Research Inquiry highlights food insecurities among Children


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A report coordinated by the Food Foundation this week has disclosed some of the biggest concerns and issues in regards to tackling the dietary and nutritional problems some young people currently face on a daily basis in the UK.

The workshops which were carried out by charity, Fixers, consisted of interviews with over 300 children ages 11-16 years old from all parts of the country, which aimed to discuss their food insecurities in all daily aspects of their lives. It is the first time that the subjects of a report has been solely young people, which has therefore been able to offer a unique insight into understanding just how complex the issue of living and eating healthy actually is for those among the future generations.

The children highlighted some key challenges regarding school dinners, such as a lack of time at breaks due to long queues and then having little or no time to eat which results in some going without any food at all to sustain them for the afternoon. This may cause alarm considering recent studies have proven the connection between improved academic performance in students when eating healthy.

62% of those interviewed felt that the responsibility to provide nutritious meals lay with their parents. However, for some of the children the burden belongs to them as some are full-time carers, as well as the hectic schedules of parents often prevent them to prepare fresh meals and as a consequence, the children must cook for themselves in order to eat at an appropriate time causing additional pressure.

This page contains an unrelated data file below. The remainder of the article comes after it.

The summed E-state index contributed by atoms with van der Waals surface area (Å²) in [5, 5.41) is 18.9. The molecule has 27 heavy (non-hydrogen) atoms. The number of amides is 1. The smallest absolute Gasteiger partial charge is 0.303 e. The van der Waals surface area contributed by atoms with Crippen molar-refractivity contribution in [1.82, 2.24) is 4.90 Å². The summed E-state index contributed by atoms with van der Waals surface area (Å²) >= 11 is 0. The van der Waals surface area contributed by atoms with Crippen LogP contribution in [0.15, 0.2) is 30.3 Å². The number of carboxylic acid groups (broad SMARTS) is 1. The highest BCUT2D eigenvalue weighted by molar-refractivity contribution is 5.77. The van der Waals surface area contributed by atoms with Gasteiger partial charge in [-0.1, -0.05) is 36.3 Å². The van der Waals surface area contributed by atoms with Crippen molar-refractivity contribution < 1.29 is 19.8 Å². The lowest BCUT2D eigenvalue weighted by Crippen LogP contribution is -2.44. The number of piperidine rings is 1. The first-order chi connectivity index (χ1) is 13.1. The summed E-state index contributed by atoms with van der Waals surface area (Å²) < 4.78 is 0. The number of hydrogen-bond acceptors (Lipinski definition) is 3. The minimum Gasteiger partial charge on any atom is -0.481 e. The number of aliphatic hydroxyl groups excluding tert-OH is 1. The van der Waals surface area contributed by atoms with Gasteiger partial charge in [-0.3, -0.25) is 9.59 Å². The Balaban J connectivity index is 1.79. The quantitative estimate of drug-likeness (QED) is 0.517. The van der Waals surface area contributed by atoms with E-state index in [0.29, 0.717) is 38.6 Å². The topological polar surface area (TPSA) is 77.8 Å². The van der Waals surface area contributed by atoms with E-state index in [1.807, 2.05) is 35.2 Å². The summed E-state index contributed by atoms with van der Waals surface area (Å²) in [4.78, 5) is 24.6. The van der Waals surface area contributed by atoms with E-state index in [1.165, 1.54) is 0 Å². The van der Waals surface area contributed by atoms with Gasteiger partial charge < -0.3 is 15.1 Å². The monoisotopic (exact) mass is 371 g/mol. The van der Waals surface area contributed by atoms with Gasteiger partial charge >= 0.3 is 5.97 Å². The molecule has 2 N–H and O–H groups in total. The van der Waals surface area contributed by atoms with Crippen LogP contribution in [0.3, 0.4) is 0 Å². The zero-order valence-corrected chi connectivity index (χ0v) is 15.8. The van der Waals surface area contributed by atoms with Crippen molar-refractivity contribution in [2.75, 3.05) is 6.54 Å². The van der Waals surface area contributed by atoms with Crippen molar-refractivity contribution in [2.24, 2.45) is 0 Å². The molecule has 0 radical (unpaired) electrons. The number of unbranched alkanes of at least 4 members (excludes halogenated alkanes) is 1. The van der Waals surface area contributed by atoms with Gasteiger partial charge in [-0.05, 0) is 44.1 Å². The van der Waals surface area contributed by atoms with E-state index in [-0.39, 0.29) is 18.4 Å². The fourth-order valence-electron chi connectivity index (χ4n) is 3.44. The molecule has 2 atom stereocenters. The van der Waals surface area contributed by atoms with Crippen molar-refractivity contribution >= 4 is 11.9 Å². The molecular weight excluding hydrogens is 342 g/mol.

Advertisements like these are to be targeted by the government

The report also revealed how the constant advertising of fast food chains such as McDonalds, KFC and Dominoes made them want to eat that as opposed to healthier and cheaper options. This is an issue the Scottish Government are trying to address as part of their 10 year strategy which calls for the banning of such TV ads until after the watershed, however, these measures can only be introduced by Westminster, with the consultation of this ongoing. What is also to be addressed is the fact fast food chains advertise on everyday items such as bus tickets which means children are constantly targeted which was also a raised concern.

Other food related adverts had detrimental effects too such as Marks and Spencer which aim to entice the viewer. Parents were said to become “depressed” as these were foods that were difficult to afford on a budget.

Dr. Anna Gryka-McPhail of the Royal College of Physicans’ and Surgeons’ and who is also the Policy Officer for Obesity Action Scotland said,

“Whatever actions we’re suggesting to improve problems in public health and problems with food insecurities especially within children in Scotland, it seems to be quite big and I think the best place to start is to speak to the young people themselves if we are to find solutions that will work. So we very much welcome this report.”

With this report highlighting changes that are needed in the home, education and popular media, this may lead to a new perception of how policy is developed in going forward. The findings of this report are to be discussed at Scottish Parliament next week.





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